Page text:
Most outsourcing projects are created using methodologies that are frequently referred to as “flexible” (Agile). These approaches are typically far too adaptable and used to meet a wide range of client needs. Furthermore, businesses that engage in outsourcing frequently describe themselves as “Agile-oriented” and emphasize this orientation to clients.
Whether a project is Agile or not, risk management is always the first step in the process. Project risk management is crucial for all projects, but because Agile methodologies integrate risk considerations in their prioritization process, it is more important for these kinds of projects.
In Agile project management, a cycle of four procedures is primarily used to control risk. The four risk management strategies for Agile projects are risk identification, risk assessment, response consideration, and review analysis.
Identifying Risks in Agile Risk Management
To regulate projects, risk identification, and management is critical. When identifying hazards, a variety of strategies can be applied. Several notable methods for identifying risks that Agile practitioners employ include thorough risk checklists, document reviews, the study of assumptions and limitations, and more. In order to accomplish the goal of controlling and minimizing risk, the project manager should not only encourage the entire team to identify the risks involved but also give them the criteria to be followed in risk identification.
The rules that Agile team members must take into account while detecting risk in Agile risk management are listed below.
- During the first phase of developing an Agile project, the product manager and the Agile team discuss the needs and any problems that could arise during delivery. While examining the requirements, team members ought to consider the risks associated with putting the requirements into practice.
- The team should estimate the size of stories during the Agile project development estimates phase. They ought to take into account the level of detail in the stories because the hazards increase with story size.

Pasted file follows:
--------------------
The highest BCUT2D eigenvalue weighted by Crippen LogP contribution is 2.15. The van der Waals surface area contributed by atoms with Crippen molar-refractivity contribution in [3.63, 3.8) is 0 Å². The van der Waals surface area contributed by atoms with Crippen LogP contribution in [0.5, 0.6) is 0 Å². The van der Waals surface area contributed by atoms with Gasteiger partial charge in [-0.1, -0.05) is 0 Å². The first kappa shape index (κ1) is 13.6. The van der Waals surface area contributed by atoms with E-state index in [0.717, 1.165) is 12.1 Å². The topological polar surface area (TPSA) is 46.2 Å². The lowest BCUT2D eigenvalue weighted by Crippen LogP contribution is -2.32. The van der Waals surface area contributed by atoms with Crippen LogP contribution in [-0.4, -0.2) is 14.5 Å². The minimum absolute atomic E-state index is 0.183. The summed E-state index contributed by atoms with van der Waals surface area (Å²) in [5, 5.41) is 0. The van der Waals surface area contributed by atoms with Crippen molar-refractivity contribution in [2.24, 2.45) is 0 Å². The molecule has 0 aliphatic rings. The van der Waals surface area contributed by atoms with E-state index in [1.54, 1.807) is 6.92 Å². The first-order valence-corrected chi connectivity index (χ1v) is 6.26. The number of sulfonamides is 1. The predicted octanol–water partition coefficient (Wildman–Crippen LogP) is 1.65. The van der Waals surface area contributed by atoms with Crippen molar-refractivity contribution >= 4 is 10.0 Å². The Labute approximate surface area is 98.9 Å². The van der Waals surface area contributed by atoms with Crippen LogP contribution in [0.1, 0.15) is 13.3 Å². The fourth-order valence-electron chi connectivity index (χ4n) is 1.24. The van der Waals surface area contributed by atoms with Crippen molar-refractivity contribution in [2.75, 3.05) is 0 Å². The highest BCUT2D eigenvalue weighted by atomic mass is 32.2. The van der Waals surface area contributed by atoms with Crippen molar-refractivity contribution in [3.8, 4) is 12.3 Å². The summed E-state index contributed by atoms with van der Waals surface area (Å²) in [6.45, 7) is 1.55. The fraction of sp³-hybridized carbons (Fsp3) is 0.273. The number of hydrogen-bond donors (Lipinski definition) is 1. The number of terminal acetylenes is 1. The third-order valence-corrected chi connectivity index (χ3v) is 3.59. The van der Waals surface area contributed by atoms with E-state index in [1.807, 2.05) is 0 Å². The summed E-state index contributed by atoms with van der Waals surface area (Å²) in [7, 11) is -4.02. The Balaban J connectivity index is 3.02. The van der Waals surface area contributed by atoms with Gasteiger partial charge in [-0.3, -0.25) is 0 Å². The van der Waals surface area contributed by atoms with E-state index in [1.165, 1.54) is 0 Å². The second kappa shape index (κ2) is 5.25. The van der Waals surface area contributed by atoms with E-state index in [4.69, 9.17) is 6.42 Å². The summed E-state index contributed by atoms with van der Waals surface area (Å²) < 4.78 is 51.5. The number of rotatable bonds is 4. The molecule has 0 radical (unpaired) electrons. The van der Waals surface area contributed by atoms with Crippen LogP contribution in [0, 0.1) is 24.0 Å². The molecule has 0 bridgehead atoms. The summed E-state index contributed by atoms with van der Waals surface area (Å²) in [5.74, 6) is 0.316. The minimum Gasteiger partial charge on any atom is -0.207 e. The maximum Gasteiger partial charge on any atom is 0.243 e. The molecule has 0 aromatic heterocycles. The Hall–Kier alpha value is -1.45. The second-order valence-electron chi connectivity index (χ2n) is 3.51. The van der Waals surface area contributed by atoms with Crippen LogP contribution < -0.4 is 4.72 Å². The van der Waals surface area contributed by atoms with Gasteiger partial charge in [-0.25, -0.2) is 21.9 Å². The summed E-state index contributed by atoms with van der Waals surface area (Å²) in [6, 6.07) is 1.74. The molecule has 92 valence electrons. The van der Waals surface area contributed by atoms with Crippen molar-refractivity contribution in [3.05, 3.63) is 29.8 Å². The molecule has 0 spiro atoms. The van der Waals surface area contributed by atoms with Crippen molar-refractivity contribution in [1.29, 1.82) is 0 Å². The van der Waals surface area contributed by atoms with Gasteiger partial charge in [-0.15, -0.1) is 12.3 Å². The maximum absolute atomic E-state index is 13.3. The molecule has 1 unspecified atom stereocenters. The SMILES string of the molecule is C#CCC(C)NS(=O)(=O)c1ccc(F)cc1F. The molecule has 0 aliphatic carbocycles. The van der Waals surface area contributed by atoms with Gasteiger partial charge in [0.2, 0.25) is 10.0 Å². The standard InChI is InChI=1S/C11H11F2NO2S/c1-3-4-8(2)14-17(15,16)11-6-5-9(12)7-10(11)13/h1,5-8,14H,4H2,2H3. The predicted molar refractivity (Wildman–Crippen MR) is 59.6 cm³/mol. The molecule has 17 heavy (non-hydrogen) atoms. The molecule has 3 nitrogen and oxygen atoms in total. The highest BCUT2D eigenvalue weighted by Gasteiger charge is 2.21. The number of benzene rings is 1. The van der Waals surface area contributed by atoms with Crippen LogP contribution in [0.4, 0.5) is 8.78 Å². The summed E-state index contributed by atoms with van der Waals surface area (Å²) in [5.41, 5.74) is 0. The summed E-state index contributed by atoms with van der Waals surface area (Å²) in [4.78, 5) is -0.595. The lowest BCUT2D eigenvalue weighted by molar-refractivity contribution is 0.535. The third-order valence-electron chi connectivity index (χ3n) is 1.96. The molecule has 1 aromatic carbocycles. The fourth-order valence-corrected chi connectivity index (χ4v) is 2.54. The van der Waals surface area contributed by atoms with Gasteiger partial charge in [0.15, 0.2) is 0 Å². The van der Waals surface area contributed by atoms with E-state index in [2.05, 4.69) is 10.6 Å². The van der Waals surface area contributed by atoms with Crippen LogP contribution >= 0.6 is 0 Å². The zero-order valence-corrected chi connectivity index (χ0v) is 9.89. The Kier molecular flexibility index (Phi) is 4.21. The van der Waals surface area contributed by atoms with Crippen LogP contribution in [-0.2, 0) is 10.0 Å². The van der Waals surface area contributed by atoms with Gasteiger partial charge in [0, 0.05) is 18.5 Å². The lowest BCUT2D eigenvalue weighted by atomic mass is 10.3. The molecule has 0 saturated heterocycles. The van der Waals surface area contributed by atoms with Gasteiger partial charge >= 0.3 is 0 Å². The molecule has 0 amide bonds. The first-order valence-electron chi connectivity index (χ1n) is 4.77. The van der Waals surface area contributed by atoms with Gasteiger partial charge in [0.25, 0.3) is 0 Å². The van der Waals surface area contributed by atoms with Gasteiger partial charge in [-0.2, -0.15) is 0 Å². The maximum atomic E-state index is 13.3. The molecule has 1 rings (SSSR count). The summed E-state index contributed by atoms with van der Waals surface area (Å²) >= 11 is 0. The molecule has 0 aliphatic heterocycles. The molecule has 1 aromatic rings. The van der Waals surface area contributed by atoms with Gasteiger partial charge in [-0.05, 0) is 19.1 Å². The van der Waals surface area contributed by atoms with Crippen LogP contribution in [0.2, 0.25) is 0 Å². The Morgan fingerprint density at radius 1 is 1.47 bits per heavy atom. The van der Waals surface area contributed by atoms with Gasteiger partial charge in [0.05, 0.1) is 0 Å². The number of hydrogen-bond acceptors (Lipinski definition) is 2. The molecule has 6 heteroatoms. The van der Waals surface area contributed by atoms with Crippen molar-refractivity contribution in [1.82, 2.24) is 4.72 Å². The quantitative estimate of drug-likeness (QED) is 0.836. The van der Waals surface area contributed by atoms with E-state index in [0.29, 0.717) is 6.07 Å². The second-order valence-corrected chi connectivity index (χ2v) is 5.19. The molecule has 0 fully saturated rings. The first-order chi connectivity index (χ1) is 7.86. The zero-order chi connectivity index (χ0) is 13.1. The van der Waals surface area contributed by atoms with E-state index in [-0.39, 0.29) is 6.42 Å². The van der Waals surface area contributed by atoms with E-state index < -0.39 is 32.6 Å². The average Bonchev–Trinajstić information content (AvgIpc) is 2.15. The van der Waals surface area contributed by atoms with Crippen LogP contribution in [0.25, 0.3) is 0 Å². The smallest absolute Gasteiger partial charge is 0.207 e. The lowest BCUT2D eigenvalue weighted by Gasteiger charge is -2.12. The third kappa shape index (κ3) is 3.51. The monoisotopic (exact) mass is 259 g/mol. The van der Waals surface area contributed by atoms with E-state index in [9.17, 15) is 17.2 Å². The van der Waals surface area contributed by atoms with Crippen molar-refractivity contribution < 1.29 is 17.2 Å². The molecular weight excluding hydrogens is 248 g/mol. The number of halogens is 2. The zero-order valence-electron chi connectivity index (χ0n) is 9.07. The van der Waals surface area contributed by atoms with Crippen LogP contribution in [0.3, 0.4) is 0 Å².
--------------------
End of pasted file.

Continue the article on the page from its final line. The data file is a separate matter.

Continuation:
- Risk identification is a process that begins with iteration planning. To lower the chance of failure, the Agile team should only take on projects in which they are confident.
Risk Assessment Strategies
During each iteration review, team members working on an Agile project should talk with stakeholders about potential risks and provide clarifications. The group needs to evaluate the risks associated by taking stock of the project’s current condition and the experiences they had during the iteration.
Agile practitioners employ the following efficient risk assessment methods while managing Agile projects.
A risk census is a basic framework for examining a project’s exposure to risk. The probability and the impact of the risk factors are calculated for each risk. The effect may be felt in terms of money, time, or both. Here, the risk-related delay in the project’s process time is measured in terms of days. To determine the “risk” of a project, the probability and impact are multiplied to determine the risk exposure, and the total risk is then monitored.
The purpose of a risk board is to inform the team and stakeholders about the risks associated with a project. The hazards that have been identified are shown on the risk board, along with their impacts and probability. The project manager and members of the Agile team should review this board every day during stand-up meetings.
Risk Burn Down Chart